The memory device 300 reads data in the memory array 330 by sensing voltage or current changes in the memory array columns using sense/latch circuitry 350. The sense/latch circuitry, in one embodiment, is coupled to read and latch a row of data from the memory array 330. Data input and output buffer circuitry 360 is included for bi-directional data communication over a plurality of data connections 362 with the controller 310). Write circuitry 355 is provided to write data to the memory array.
Control circuitry 370 decodes signals provided on control connections 372 from the processor 310. These signals are used to control the operations on the memory array 330, including data read, data write, and erase operations. In one embodiment, the control circuitry 370 executes the erase methods of the present invention. The control circuitry 370 may be a state machine, a sequencer, or some other type of controller.
The flash memory device illustrated in
In summary, an improved erase process no longer requires the preprogram step in order to prevent flash memory cells from being overerased. By monitoring the cell erase current to adjust it and maintain it in the range of 30–40 μA, the erase operation can be accomplished quicker and with a better erase cell current distribution than previously possible. p The embodiments of the present invention are not limited to any one type of memory technology. For example, the circuits and methods of the present invention may be implemented in a NOR-type flash memory device, a NAND-type flash memory device, or any other type memory device that can be constructed with such a memory array.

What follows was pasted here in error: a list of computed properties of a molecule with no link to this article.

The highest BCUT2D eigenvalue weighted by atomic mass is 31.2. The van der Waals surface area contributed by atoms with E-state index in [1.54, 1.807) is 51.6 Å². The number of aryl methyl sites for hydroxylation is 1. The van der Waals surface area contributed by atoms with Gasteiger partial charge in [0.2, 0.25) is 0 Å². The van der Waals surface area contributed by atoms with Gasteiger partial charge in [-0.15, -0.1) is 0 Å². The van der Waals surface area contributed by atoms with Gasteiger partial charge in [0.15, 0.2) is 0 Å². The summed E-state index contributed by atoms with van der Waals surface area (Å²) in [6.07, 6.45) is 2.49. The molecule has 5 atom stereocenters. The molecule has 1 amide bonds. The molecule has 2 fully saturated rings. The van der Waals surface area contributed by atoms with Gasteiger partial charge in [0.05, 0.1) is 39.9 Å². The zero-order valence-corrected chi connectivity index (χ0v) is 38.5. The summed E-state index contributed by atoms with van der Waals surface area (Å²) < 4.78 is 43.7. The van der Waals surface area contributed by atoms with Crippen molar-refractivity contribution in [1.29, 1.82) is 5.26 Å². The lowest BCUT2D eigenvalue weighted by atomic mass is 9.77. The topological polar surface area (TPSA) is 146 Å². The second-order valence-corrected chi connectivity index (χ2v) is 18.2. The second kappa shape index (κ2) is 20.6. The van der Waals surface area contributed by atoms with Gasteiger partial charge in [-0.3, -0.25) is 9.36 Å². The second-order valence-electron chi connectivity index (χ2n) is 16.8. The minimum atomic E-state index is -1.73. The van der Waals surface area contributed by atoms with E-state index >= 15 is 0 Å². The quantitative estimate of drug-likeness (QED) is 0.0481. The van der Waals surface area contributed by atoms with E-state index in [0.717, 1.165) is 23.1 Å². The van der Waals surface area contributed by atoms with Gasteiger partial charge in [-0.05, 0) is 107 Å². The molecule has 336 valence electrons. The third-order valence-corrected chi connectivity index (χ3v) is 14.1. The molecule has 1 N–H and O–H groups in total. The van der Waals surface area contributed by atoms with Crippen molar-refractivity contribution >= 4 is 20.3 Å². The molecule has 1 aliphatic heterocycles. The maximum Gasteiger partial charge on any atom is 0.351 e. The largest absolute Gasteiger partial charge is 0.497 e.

Although specific embodiments have been illustrated and described herein, it will be appreciated by those of ordinary skill in the art that any arrangement that is calculated to achieve the same purpose may be substituted for the specific embodiments shown. Many adaptations of the invention will be apparent to those of ordinary skill in the art. Accordingly, this application is intended to cover any adaptations or variations of the invention. It is manifestly intended that this invention be limited only by the following claims and equivalents thereof.
|Cited Patent||Filing date||Publication date||Applicant||Title|
|US5636162||Jun 12, 1996||Jun 3, 1997||Texas Instruments Incorporated||Erase procedure|
|US6172917 *||May 11, 1999||Jan 9, 2001||Matsushita Electric Industrial Co., Ltd.||Semiconductor memory device and regulator|
|US6314027||Jul 27, 2000||Nov 6, 2001||Samsung Electronics Co., Ltd.||Flash memory device capable of preventing an over-erasure of flash memory cells and erase method thereof|
|US6504765||Dec 27, 2001||Jan 7, 2003||Hynix Semiconductor Inc.||Flash memory device and method of erasing the same|
|US6545911||Aug 14, 2001||Apr 8, 2003||Macronix International Co., Ltd.||Flash memory erase method|
|US6563741||Jan 30, 2001||May 13, 2003||Micron Technology, Inc.||Flash memory device and method of erasing|
|US6654292||Nov 18, 2002||Nov 25, 2003||Micron Technology, Inc.||Non-volatile memory with block erase|
|US6714459||Sep 12, 2002||Mar 30, 2004||Sharp Kabushiki Kaisha||Nonvolatile semiconductor memory device and method of detecting overerased cell|
|US6903974||Jan 28, 2003||Jun 7, 2005||Micron Technology Inc.||Flash memory device with a variable erase pulse|